Skip to main content
KBS_Icon_questionmark link-ico

Biography

Polly Radcliffe joined King’s in 2014. She has over twenty years of experience of qualitative research in health and social care that has focused on gender and identity in the context of the criminal justice system, substance use treatment and health care services. She has extensive experience of accessing and engaging hard to reach research participants and analysing qualitative data using thematic, discourse and narrative analysis. Prior to coming to the National Addiction Centre she has worked on research projects at the Institute for Criminal Policy Research and the University of Kent. Polly has a PhD in Sociology form Goldsmiths. 

Polly is currently lead-researcher at King’s for the ESRC funded Relations Study, funded by the ESRC, Governing parental opioid use: a relational ethnography investigating from a family perspective how policies and practices for working with families affected by drug use impact on children and families. The study will use ethnographic methods to examine how drug use is managed in practice. Researchers will interview, observe and spend time with parents and families as well as health and social care service providers to understand more about how the system works.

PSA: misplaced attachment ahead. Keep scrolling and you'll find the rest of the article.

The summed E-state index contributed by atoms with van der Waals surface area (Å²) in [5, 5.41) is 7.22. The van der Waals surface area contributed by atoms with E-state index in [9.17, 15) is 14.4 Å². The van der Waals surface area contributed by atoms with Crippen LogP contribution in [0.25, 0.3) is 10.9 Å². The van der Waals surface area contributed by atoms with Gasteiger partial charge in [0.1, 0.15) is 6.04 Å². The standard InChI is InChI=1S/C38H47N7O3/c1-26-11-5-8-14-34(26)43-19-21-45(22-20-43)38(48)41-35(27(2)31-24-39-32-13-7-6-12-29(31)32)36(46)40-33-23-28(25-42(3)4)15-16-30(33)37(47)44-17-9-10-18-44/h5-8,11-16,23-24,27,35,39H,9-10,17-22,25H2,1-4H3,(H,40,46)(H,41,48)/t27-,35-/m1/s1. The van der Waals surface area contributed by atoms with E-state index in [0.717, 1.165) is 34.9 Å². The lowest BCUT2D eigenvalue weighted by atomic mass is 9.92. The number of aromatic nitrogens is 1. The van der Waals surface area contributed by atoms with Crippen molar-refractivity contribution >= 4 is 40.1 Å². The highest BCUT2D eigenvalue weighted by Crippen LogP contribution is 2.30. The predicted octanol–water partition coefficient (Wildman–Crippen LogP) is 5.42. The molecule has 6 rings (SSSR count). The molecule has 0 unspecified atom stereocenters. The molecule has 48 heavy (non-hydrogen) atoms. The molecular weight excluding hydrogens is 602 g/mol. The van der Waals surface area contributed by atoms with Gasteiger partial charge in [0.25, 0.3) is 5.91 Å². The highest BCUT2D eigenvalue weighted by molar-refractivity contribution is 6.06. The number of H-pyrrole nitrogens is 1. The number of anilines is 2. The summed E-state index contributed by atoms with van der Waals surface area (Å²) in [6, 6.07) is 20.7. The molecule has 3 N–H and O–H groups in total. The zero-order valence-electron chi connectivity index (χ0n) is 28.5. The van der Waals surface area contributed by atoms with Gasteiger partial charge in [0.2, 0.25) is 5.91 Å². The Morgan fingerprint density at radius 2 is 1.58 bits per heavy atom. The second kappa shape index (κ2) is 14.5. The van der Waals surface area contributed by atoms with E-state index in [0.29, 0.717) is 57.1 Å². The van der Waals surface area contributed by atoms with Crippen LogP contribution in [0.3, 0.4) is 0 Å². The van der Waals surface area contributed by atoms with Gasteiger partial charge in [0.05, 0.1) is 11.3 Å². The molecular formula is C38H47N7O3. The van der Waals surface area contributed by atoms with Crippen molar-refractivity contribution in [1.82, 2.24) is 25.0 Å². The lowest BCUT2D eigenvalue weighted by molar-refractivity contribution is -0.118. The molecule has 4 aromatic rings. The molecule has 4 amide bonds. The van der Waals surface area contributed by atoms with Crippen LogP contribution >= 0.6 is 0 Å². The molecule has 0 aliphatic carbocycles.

Polly was Co-App for the NIHR Advance Programme and  managed the qualitative research in the UK for the ESRC funded Men, Substance Use and Relationships study for which she recruited men in substance use treatment for survey questionnaires and conducted qualitative interviews with men who identified as perpetrators of IPV in order to explore their rationales and understandings of perpetrating violence. She conducted a policy mapping exercise and interviewed policy and practice stake holders. She coordinated the national Learning Alliance, wrote a project blog and is lead and co-author of papers and the Framework for working safely and effectively with male perpetrators of IPV in the context of substance use treatment.  

Research Interests

  • Substance use, gender and identity  
  • Intimate partner abuse perpetration and substance use  
  • Drug policy and families 
  • Qualitative methods   

Description

Qualitative methods  

Substance use policy